Smart Ways to Enjoy a Windfall

Don't let that new money burn a hole in your pocket; here's how to invest it wisely.
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Your spouse's uncle in Canada died and left you $185,000.

Now the dust has settled, the papers are signed and someone's ready to send you a check in U.S. dollars for the amount. What should you do?

It's not a princely sum, but it's clearly enough to give a shot in the arm to your personal finances, not to mention your buying power. That's a good thing.

But no doubt, your mind is abuzz with possibilities, everything from round-the-world travel to quitting your job to a new car to supporting your favorite causes. I'll bet it's a sizeable list.

So what to do? The situation calls for careful thought. Although many people experience such a windfall sometime in their lives, they sure as heck don't happen every day. Whatever you do, the important thing is to get the most out of the opportunity, and to safeguard it against the many pitfalls you'll encounter.

For starters, here are a few reminders of what you shouldn't do.

  • Don't do anything fast. It's easy to leap at the first opportunity to spend, invest or give. I'd wait a while to settle in and to fully appraise what's best. There may be significant tax issues; as a buddy of mine will tell you, $27,000 won on "The Weakest Link" becomes $18,000 real fast. One exception: It probably makes sense to pay off high-interest debt as soon as you can.
  • Don't tell others -- unless they need to know. Many will arrive at your doorstep with "ideas" for what to do, which naturally benefit them more than you. And among friends, you may not want others to think of you differently.
  • Don't rev up spending habits. New wealth, new standard of living? Again, wait for the dust to settle. Spending, once ratcheted up, is so, so hard to ratchet back.

Click here for the video version of this story from Jennifer Openshaw.

Now for what you should do. Bottom line: your windfall should become "personal capital" to be wisely invested for financial -- and lifestyle -- return.

That's invested, not spent. Now, realize I'm not a total Scrooge when it comes to money: I believe it's OK to have a little fun with a windfall. Here's my rule of thumb --blow 10% on fun stuff and manage and invest the other 90% very carefully.

Here's my list:

  • Take a trip -- with an objective. Travel is a favorite and -- if the windfall is from a death in the family -- may even be necessary relief. I suggest travel with some career or future objective in mind. Check out some jobs, possible business locations, even places for retirement (and it's OK to have some fun along the way, too).
  • Pay off home, or accelerate mortgage. A paid-off primary residence expands possibilities for a career change or needed time off, and it feels good, too. It's also a relatively safe place to stash the windfall, which makes sense if you plan to stay in the home. Alternately, if you haven't bought yet, it's probably a good time to consider it.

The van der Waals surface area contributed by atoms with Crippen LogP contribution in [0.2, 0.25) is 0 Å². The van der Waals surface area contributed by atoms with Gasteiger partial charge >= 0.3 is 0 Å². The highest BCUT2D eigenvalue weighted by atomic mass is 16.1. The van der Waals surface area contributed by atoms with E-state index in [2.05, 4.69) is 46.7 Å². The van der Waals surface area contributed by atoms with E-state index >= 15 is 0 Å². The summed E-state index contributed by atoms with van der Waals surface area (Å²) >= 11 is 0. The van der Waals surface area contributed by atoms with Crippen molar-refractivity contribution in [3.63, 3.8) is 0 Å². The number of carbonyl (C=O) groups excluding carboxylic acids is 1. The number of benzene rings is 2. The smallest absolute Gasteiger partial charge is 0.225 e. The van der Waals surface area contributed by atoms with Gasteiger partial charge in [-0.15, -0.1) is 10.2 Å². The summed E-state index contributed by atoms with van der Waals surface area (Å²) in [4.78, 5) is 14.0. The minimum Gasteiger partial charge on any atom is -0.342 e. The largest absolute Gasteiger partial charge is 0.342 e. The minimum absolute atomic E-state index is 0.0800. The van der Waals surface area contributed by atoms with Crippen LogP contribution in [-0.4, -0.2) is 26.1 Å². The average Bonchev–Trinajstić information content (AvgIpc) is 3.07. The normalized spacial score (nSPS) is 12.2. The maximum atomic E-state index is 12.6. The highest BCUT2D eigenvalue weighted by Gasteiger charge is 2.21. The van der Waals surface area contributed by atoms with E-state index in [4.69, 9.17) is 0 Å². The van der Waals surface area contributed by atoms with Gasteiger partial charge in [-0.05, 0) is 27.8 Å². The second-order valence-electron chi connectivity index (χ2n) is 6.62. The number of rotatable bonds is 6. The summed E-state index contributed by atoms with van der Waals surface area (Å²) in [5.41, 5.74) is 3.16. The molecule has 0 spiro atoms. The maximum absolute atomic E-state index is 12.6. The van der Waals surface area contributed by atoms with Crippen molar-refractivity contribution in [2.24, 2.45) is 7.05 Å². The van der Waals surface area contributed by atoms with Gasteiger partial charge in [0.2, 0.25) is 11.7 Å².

• Fix up your home. Make your house into a home, with a style or amenities you'll really want. Here's one of my favorites: create an in-home spa. Yes, you'll enjoy it. And you'll also feel less need to spend money to travel and "get away." On top of that, it will increase your property value.
  • Build a nest egg. It's kind of obvious, but there's no doubt that a little extra investment capital will pay off down the road and provide more life flexibility. Set up a college fund, buy investment real estate, max your retirement contributions or simply put it away for a money market yield and something better down the road. Figure you can draw 5% of the amount for the rest of your life and it won't go away. Or, draw 10% per year, invested at 6%, and it will last 16 years.
  • Set up donor advised fund. You can set up your own private "foundation" to give away money as you see fit, and realize immediate tax advantages (see my recent article). And if you have a sick parent or family member, nothing gives more return than helping them out.

Chances are, your windfall won't be six or seven figures, at least very often. Maybe it's only a $6,000 annual bonus. But the same principles apply, just on a smaller scale. Oh OK, maybe it is just fun money -- but only if your other bases are covered.

Jennifer Openshaw, a passionate advocate for helping Americans improve their finances and build their personal fortunes, is CEO of

The Millionaire Zone and America Online's personal finance editor. In addition to appearing regularly on TV shows such as "Oprah" and "Good Morning America" and on CNN, Openshaw is host of ABC Radio's "Winning Advice" and serves as an adviser to some of America's top corporations. Her new book,

"The Millionaire Zone," will hit bookstores in April 2007.